ARTICLE | doi:10.20944/preprints202208.0161.v1
Subject: Medicine & Pharmacology, Clinical Neurology Keywords: Crocin; Multiple scleroses; Cognition; BDNF; NGF; Demyelination
Online: 8 August 2022 (13:46:09 CEST)
Objective: The purpose of this study was to investigate the effects of Crocin on brain neuroterophins, cognition, sensory and motor dysfunction and compare to fingolimod effects in experimental model of demyelination with Ethidium Bromide EB in female Wistar rats. Methods: Animals were assigned in to 8 groups; Sham, Sham operated (ShOp), EAE, crocin treated (Cr5,10,20 mg/kg), Vehicle, Fingolompd (Fing) and fingolimod + crocin (Cr+Fing). Demyelination was induced by single dose injection of 10 μl of EB 0.1% into the fourth ventricle of the brain. Crocin and fingolimod were applied for 21 days, daily, oral gavage. BDNF, NGF1, nerve conduction velocities, tail flake latency, balance and behavioral variables were sampled and analyzed by paired t-test and ANOVA test with repeated post hoc measurements. Results: The results showed that crocin improves all studied factors, but remarkable imrovments were observed in dosage of 10 mg/kg. Crocin (10mg/kg) and fingolimod (1mg/kg) significantly improved cognition variables in open field test, sensory and motor nerve conduction velocity, tail flick latency and clinical signs (p<005). In addition, applying of crocin co-administered with fingolimod led to significant increases in all assessed factors, greater than crocin or fingolimod intervention alone (α≤0.001). Conclusion: Based on the current findings, crocin can improve the level of brain neurotrophins, exploratory behavior and nerve conduction after demyelination as close as fingolimod results. So, crocins can be considered as a neuro supportive agent in the management of degenerative diseases maybe similar to fingolimod mechanism.
REVIEW | doi:10.20944/preprints201806.0460.v1
Subject: Medicine & Pharmacology, Clinical Neurology Keywords: neuro-degeneration; MS; demyelination; vascular disease; stroke; AD; vitamin D-OH 25; VDR; VDH; calcium
Online: 28 June 2018 (05:38:49 CEST)
It is widely known that vitamin D receptors have been found in neurons and glial cells and their highest expression is in the hippocampus, hypothalamus, thalamus and subcortical grey nuclei, and substantia nigra. The vitamin D helps the regulation of neurotrophin, neural differentiation and maturation, through the control operation of growing factors synthesis (ie NGF and GDNF), the trafficking of the septo-hyppocampal pathway, and the control of the synthesis process of different neuromodulators (such as Ach, DA, and GABA). Based on these assumptions, we have written this review in order to summarize the potential role of vitamin D in neurological pathologies. The work could be titanic, and might result very fuzzy and even incoherent, if we would not have conjectured to taper our first intentions and devoted our interests towards three mainstreams: demyelinating pathologies, vascular syndromes and neurodegeneration. Due to the lack of effective therapeutic options, a part from the disease modifying strategies, the role of different risk factors should be investigated in neurology, as far as their correction may lead to the improvement of the cerebral conditions. We have explored the relationships between the gene-environmental influence and long term vitamin D deficiency, as a risk factor for the development of different types of neurological disorders, along with the role and the rationale of therapeutic trials with vitamin D implementation.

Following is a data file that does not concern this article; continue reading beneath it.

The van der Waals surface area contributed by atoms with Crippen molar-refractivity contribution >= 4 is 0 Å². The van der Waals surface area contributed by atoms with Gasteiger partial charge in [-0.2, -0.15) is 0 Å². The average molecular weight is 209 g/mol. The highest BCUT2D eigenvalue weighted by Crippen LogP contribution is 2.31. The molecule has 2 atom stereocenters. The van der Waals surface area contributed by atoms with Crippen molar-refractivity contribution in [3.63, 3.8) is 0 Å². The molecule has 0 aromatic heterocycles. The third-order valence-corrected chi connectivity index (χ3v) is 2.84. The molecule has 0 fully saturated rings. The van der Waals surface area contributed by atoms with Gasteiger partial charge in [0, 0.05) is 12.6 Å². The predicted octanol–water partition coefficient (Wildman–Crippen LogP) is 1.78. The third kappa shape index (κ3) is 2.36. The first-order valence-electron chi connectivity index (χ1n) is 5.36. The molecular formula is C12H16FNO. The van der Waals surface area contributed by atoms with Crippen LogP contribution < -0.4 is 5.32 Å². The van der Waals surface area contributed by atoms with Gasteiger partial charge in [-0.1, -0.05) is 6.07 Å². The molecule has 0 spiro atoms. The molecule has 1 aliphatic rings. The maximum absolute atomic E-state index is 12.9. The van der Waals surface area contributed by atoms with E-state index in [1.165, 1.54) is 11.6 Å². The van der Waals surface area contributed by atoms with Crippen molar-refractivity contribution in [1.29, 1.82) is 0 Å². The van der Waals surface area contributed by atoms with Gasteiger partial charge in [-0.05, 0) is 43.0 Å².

REVIEW | doi:10.20944/preprints202102.0277.v1
Subject: Life Sciences, Biochemistry Keywords: energy metabolism; oligodendrocyte; oligodendrocyte progenitor cell; myelin; remyelination; multiple sclerosis; glucose; ketone bodies; lactate; N-acetyl aspartate; demyelination
Online: 11 February 2021 (10:57:28 CET)
Central nervous system (CNS) myelin has a crucial role in accelerating the propagation of action potentials and providing trophic support to the axons. Defective myelination and lack of myelin regeneration following demyelination can both lead to axonal pathology and neurodegeneration. Energy deficit has been evoked as an important contributor to various CNS disorders, including multiple sclerosis (MS). This suggests that dysregulation of energy homeostasis in oligodendroglia may be an important contributor to myelin dysfunction and lack of repair observed in the disease. This article will focus on energy metabolism pathways in oligodendroglial cells and highlight differences dependent on the maturation stage of the cell. In addition, it will emphasize that the use of alternative energy sources by oligodendroglia may be required to save glucose for functions that cannot be fulfilled by other metabolites, thus ensuring sufficient energy input for both myelin synthesis and trophic support to the axons. Finally, it will point out that neuropathological findings in a subtype of MS lesions likely reflect defective oligodendroglial energy homeostasis in the disease.